Some Member States have made use of the possibility of excluding certain wastes or landfills from some provisions of the Directive (for example remote sites and underground storage). In a certain number of countries, a very high number of landfills for non-hazardous waste and for inert waste will have to be re-equipped or closed by 2009 to conform to the Directive. Most Member States have defined some criteria for wastes acceptable in landfills and prepared national strategies for reducing biodegradable waste going to landfills. The Commission has initiated infringement cases because of the numerous unauthorised landfills for failing to ensure that all operators of existing landfills had presented their conditioning plans by 16 July 2002.

Report from the Commission of 30 March 2005 on the national strategies for the reduction of biodegradable waste going to landfills pursuant to Article 5(1) of Directive 1999/31/EC on the landfill of waste [COM(2005) 105 – not published in the Official Journal]. By January 2004 the Commission had received the national strategies from twelve Member States (Ireland and Spain did not submit their strategies and Finland submitted its strategy too late to be included in the report). Belgium and the United Kingdom presented their strategies on a regional basis. The ten new Member States were also to submit their strategies after accession.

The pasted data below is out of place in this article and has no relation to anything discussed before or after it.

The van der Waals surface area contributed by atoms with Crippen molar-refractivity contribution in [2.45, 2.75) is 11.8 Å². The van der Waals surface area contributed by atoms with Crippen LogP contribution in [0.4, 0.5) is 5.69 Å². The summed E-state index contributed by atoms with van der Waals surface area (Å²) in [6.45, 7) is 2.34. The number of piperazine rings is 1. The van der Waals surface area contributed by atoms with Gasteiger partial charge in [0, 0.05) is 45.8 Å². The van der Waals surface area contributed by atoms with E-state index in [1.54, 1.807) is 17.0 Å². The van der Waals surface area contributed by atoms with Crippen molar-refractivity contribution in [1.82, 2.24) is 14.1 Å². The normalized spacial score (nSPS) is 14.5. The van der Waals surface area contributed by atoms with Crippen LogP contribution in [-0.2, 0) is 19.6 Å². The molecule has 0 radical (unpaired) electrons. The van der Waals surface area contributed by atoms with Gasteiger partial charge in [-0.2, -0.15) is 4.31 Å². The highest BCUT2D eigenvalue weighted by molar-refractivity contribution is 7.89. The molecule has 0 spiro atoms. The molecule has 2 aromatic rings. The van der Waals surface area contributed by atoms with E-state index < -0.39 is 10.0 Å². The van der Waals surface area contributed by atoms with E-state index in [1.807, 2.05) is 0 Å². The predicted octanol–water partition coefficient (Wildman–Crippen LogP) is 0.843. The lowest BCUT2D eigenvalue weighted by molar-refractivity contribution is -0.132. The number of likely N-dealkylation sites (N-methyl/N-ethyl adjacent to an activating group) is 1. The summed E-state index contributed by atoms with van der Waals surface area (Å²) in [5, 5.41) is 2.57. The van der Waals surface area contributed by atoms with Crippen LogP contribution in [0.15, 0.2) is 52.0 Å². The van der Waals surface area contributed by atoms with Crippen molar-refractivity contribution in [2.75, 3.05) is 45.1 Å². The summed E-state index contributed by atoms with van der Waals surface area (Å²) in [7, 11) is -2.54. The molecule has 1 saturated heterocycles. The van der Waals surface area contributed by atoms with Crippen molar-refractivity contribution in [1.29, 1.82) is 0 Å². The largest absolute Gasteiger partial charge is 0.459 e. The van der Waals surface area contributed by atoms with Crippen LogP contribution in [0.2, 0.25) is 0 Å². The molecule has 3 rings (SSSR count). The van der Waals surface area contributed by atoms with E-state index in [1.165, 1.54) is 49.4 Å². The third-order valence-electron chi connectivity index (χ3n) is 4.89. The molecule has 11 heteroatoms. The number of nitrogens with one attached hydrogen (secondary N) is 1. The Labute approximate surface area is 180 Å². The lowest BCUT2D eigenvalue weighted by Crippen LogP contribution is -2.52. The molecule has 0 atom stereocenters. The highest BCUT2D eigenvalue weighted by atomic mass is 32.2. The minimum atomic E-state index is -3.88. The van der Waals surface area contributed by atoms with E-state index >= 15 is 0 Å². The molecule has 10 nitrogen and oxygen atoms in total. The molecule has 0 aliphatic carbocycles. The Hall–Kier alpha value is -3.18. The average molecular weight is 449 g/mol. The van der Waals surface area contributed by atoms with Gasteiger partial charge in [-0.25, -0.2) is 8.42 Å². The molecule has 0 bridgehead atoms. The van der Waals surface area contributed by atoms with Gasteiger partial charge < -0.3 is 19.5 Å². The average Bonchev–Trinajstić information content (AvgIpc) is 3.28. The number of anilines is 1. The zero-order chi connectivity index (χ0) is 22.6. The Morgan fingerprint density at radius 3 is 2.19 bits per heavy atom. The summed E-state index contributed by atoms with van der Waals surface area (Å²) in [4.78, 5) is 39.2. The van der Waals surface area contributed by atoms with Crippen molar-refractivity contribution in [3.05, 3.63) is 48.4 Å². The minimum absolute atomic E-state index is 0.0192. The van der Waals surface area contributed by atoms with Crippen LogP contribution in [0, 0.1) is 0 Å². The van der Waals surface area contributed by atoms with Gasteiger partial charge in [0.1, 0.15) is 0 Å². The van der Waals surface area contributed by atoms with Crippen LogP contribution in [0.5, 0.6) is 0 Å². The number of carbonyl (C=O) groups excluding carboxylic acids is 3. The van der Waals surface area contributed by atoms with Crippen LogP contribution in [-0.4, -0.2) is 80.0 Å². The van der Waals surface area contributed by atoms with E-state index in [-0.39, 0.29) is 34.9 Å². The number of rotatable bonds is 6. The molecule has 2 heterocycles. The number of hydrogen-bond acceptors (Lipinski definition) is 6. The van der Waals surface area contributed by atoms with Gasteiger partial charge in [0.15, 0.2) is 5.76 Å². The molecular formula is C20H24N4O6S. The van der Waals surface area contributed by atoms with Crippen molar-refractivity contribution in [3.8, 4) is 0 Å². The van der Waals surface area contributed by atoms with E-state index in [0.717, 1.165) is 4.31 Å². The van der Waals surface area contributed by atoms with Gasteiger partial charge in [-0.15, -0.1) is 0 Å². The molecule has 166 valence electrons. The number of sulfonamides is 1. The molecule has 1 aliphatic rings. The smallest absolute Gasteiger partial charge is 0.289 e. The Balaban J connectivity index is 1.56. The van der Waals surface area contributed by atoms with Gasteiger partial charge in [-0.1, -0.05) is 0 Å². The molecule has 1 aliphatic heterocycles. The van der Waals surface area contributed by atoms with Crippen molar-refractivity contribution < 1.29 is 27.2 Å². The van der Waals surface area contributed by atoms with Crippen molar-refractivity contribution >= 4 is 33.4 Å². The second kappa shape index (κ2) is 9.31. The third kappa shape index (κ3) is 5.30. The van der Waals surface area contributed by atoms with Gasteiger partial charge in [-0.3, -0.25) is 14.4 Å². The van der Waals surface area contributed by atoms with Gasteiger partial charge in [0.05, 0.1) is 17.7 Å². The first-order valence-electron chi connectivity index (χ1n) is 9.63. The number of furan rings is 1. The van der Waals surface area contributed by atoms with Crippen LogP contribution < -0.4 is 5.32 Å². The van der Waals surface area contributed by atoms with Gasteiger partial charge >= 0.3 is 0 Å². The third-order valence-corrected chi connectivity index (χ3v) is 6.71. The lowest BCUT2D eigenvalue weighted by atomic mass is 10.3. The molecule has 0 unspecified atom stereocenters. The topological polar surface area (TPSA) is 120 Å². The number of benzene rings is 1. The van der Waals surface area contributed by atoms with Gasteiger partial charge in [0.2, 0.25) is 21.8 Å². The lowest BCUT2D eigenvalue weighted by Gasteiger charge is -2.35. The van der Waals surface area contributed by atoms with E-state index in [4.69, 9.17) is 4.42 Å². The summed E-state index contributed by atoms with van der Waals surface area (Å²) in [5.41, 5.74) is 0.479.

The report points out that all the strategies promote composting, recycling of paper and energy recovery. Most strategies stress the importance of using source segregated organic waste to obtain good quality compost. The level of detail of the strategies and the measures to achieve the targets vary considerably. Some Member States have chosen legally binding measures, while others have chosen voluntary measures and incentives. It is not possible to tell with any certainty from studying the strategies whether the reduction objectives will be met in those Member States which have not yet done so; however it seems that further effort must be made for the objectives to be achieved.

Last updated: 24.02.2010